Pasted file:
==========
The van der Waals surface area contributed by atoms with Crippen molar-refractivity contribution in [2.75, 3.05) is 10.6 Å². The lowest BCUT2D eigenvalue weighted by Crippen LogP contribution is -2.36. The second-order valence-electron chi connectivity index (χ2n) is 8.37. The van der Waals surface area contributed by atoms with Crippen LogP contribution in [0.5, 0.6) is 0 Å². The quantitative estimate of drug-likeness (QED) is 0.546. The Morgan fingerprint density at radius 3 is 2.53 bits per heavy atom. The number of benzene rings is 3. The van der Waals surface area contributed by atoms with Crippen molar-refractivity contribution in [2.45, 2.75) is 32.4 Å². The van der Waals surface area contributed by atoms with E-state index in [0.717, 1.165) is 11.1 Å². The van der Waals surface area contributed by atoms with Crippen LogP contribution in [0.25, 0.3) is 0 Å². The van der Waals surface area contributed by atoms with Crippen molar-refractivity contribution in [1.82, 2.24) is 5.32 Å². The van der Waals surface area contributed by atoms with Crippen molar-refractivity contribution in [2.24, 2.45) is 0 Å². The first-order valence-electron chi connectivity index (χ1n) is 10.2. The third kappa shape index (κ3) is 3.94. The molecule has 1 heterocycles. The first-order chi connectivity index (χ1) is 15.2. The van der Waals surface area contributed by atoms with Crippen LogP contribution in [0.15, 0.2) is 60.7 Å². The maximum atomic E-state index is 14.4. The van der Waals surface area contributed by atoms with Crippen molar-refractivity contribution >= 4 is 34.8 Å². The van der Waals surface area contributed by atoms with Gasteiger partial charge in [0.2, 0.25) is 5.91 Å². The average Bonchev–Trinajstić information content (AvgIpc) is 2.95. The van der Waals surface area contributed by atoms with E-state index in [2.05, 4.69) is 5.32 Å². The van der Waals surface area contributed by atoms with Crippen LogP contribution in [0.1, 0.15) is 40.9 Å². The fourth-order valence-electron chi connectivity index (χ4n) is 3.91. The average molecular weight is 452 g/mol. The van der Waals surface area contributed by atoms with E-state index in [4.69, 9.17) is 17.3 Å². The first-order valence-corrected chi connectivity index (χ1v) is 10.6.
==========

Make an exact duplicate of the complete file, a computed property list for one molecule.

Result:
The van der Waals surface area contributed by atoms with Crippen molar-refractivity contribution in [2.75, 3.05) is 10.6 Å². The lowest BCUT2D eigenvalue weighted by Crippen LogP contribution is -2.36. The second-order valence-electron chi connectivity index (χ2n) is 8.37. The van der Waals surface area contributed by atoms with Crippen LogP contribution in [0.5, 0.6) is 0 Å². The quantitative estimate of drug-likeness (QED) is 0.546. The Morgan fingerprint density at radius 3 is 2.53 bits per heavy atom. The number of benzene rings is 3. The van der Waals surface area contributed by atoms with Crippen molar-refractivity contribution in [2.45, 2.75) is 32.4 Å². The van der Waals surface area contributed by atoms with E-state index in [0.717, 1.165) is 11.1 Å². The van der Waals surface area contributed by atoms with Crippen LogP contribution in [0.25, 0.3) is 0 Å². The van der Waals surface area contributed by atoms with Crippen molar-refractivity contribution in [1.82, 2.24) is 5.32 Å². The van der Waals surface area contributed by atoms with Crippen molar-refractivity contribution in [2.24, 2.45) is 0 Å². The first-order valence-electron chi connectivity index (χ1n) is 10.2. The third kappa shape index (κ3) is 3.94. The molecule has 1 heterocycles. The first-order chi connectivity index (χ1) is 15.2. The van der Waals surface area contributed by atoms with Crippen LogP contribution in [0.15, 0.2) is 60.7 Å². The maximum atomic E-state index is 14.4. The van der Waals surface area contributed by atoms with Crippen molar-refractivity contribution >= 4 is 34.8 Å². The van der Waals surface area contributed by atoms with Gasteiger partial charge in [0.2, 0.25) is 5.91 Å². The average Bonchev–Trinajstić information content (AvgIpc) is 2.95. The van der Waals surface area contributed by atoms with E-state index in [2.05, 4.69) is 5.32 Å². The van der Waals surface area contributed by atoms with Crippen LogP contribution in [0.1, 0.15) is 40.9 Å². The fourth-order valence-electron chi connectivity index (χ4n) is 3.91. The average molecular weight is 452 g/mol. The van der Waals surface area contributed by atoms with E-state index in [4.69, 9.17) is 17.3 Å². The first-order valence-corrected chi connectivity index (χ1v) is 10.6.